The Writer’s Life According To Jack Sparrow

Captain Jack says it best.

You Write Fiction

Yo-ho, yo-ho, a writer’s life for me…I think. Here are 11 gifs that sum up a writer’s life quite nicely.

sparrow4 When a new idea hits you.

sparrow6 When your cat mocks your new idea.

sparrow3 Writer’s block.

sparrow10 This chapter needs some work…

sparrow9 The cat’s on the keyboard again.

sparrow11 The first time someone asks about your book.

sparrow 2 When a friend/relative singles you out as a writer.

sparrow8 When you’re forced to socialize.

sparrow5 The one time you have company over.

sparrow7 When someone criticizes your writing.

sparrow2 When you get a good review on your book.

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Guest Nicholas Rossis: You’re a SUCCESS!

This is a great article. Thanks Nicholas and Rachael.

Fiction by Rachael Ritchey

I’m so excited one of my favorite authors has agreed to be a guest on my blog.  Today I’d like to welcome Nicholas Rossis to our little corner of the wide web of the world.

nicholas-rossisNicholas is from Athens, Greece (this alone is “‘nough said” 🙂 ). He’s an author, web designer, and author services specialist. To find out more about him, visit his About Nicholas Rossis page on his newly redesigned website. I’m particularly smiling about the part with his dad. It always make me smile. 🙂

So, I’ll stop yammering and let you enjoy this good reminder for us all.


From Guest Author: Nicholas Rossis

You’re a Success!

When Rachael asked me for a guest post, she did so in such a kind and charming way that she made me feel like I’m some big successful author. Which is funny, because I don’t feel particularly successful as an author—not…

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When Words Won’t Come — Lit World Interviews

We’ve all shared tips on how to write every day and how to fight that devil, procrastination. Or in other words, how to nip our laziness in the bud. Laziness is indeed a real thing, but often when we think that that’s exactly what our problem is, it isn’t. It’s overwhelm. Beating ourselves up with […]

via When Words Won’t Come — Lit World Interviews

Deborah Ratliff: The Lonely Writer

Writers Unite!

Writing is lonely work. At least, that is the opinion of friends of mine who are not writers. They ask, how can you sit at a computer all day and not talk to anyone? Somehow, telling them, I’m never alone, that I talk to my characters would likely not reassure them being alone is good for me.

The fact is that despite the witty or testy or romantic conversation we have with our creations, writing is lonely work.

My career provided a writing outlet. I wrote research papers, training, operations, and policy manuals, newsletters, print and broadcast advertising copy.  While necessary within the scope of my work, and writing advertising was certainly challenging, I never felt fulfilled. When time to write presented itself after a corporate downsizing resulting in a layoff, I took the plunge. I started writing fiction.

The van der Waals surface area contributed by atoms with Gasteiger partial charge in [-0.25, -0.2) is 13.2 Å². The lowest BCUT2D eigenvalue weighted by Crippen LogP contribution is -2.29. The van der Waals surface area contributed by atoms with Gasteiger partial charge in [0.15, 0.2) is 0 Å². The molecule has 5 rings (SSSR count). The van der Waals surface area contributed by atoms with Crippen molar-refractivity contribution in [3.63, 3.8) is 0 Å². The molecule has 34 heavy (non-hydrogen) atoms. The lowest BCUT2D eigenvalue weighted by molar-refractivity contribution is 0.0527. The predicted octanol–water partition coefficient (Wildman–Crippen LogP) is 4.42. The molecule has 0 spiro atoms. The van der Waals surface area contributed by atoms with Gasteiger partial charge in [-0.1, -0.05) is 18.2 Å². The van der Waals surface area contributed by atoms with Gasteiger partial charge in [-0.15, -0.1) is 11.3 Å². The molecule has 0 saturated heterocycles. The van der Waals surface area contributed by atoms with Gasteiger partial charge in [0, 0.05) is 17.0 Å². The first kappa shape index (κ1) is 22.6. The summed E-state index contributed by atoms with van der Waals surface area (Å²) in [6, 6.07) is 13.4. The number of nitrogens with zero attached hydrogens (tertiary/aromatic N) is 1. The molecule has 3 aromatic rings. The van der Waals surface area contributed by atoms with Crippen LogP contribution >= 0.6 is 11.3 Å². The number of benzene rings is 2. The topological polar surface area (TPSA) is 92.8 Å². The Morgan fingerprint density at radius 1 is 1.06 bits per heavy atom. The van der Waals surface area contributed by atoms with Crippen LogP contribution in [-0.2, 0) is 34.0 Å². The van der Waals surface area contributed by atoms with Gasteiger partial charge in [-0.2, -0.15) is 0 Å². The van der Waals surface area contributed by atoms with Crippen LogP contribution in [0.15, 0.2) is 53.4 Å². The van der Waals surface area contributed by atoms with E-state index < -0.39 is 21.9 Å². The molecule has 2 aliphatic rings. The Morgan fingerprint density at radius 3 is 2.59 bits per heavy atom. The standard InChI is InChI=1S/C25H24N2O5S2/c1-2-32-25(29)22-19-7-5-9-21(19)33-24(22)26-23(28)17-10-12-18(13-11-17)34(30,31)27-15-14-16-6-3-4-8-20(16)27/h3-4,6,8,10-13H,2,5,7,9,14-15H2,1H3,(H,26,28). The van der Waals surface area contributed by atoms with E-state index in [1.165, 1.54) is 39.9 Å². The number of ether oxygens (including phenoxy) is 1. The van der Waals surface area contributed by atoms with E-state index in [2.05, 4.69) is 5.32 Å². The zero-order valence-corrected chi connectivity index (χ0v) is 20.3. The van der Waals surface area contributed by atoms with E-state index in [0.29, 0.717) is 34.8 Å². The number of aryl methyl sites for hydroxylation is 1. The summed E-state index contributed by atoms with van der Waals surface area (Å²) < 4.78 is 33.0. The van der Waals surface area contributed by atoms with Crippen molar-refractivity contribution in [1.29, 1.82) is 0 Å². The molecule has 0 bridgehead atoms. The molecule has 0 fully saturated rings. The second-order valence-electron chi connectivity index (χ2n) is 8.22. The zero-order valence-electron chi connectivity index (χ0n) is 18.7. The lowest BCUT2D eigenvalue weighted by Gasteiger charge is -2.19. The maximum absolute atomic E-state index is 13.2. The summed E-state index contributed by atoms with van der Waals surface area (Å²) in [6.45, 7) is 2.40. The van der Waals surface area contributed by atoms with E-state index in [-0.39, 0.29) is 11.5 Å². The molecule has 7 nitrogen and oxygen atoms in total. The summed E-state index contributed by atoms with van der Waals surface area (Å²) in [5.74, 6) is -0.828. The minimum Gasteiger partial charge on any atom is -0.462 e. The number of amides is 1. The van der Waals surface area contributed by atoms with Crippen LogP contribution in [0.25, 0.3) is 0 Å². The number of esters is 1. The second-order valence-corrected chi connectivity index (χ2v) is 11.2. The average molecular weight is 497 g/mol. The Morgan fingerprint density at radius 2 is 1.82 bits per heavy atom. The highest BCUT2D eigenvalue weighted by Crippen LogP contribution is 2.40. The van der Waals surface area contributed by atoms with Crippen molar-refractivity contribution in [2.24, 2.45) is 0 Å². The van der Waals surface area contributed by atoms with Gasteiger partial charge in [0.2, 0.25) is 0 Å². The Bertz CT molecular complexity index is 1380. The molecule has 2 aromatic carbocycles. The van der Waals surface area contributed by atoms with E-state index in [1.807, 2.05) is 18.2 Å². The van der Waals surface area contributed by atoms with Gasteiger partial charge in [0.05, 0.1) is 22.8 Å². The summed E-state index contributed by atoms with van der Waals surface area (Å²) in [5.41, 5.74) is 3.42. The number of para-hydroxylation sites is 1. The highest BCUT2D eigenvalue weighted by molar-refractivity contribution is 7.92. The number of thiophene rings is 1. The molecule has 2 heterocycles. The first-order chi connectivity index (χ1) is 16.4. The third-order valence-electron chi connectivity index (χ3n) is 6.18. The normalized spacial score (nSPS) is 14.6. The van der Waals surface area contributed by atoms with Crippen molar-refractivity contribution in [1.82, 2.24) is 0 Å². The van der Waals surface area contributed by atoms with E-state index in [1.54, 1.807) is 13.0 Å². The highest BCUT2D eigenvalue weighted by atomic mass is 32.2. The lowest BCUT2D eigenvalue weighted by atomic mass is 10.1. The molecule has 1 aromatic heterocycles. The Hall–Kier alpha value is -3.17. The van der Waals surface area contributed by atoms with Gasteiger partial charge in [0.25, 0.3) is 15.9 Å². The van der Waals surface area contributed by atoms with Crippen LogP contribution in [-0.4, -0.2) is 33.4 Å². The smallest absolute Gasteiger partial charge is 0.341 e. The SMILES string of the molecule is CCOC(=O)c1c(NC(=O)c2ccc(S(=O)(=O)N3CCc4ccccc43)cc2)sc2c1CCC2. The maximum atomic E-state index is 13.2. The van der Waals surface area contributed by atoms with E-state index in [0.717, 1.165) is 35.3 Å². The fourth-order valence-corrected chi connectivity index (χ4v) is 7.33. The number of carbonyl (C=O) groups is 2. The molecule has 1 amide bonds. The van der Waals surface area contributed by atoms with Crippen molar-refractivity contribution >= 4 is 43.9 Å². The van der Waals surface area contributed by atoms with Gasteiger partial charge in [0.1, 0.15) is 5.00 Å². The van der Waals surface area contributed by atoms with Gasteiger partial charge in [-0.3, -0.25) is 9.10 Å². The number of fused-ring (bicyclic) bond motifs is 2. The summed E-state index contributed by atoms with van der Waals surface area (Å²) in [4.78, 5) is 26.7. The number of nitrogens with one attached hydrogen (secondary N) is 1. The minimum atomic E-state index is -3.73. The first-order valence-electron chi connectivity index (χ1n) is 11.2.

As an only child, the solitude of writing was never a…

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Why Do You Write? (The Madness Behind Being a Writer)

A writer & her adolescent muse

insane

Why do writers write?

The answer seems obvious, and the reasons are similar among most writers.

It’s because we must.

It’s who we are.

We have no choice but to write…

or go stark, raving mad.

There has to be more to it than that.

In my mind, at least.

We must dig deeper.

There is a reason other than the ones we give to people (even to ourselves).

What is it?

Be honest.

Why write at all?  What’s the true driving force behind this passion? This innate desire to put words down? To create?

There has to be more than just “I need to write.”

Is it because we are already mad?

Insane?

Mentally ill?

Perhaps we need to be crazy enough to dig deep into our mind, the deepest, darkest parts of our psyche in order to pull out our masterpieces.

To share openly with…

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Lost Inside My Head

brain slugWhy do I get my best writing ideas at the most inopportune moments?  Someone should invent a device that transcribes writer’s ideas into meaningful notes so we don’t lose the great ideas we come up with.  I guess this is why I carry a notebook and pen around with me everywhere I go. But it’s not the ideas I get when I’m ready for them that I’m talking about.  It’s the ones I get when I’m driving or in the shower that I can’t write down–those are the ideas that seem to get lost inside my head somehow.  It’s not until weeks later when the lightbulb comes on, the idea comes back to me, and I find myself saying, “Oh yeah.  That’s what I was going to do with that scene.”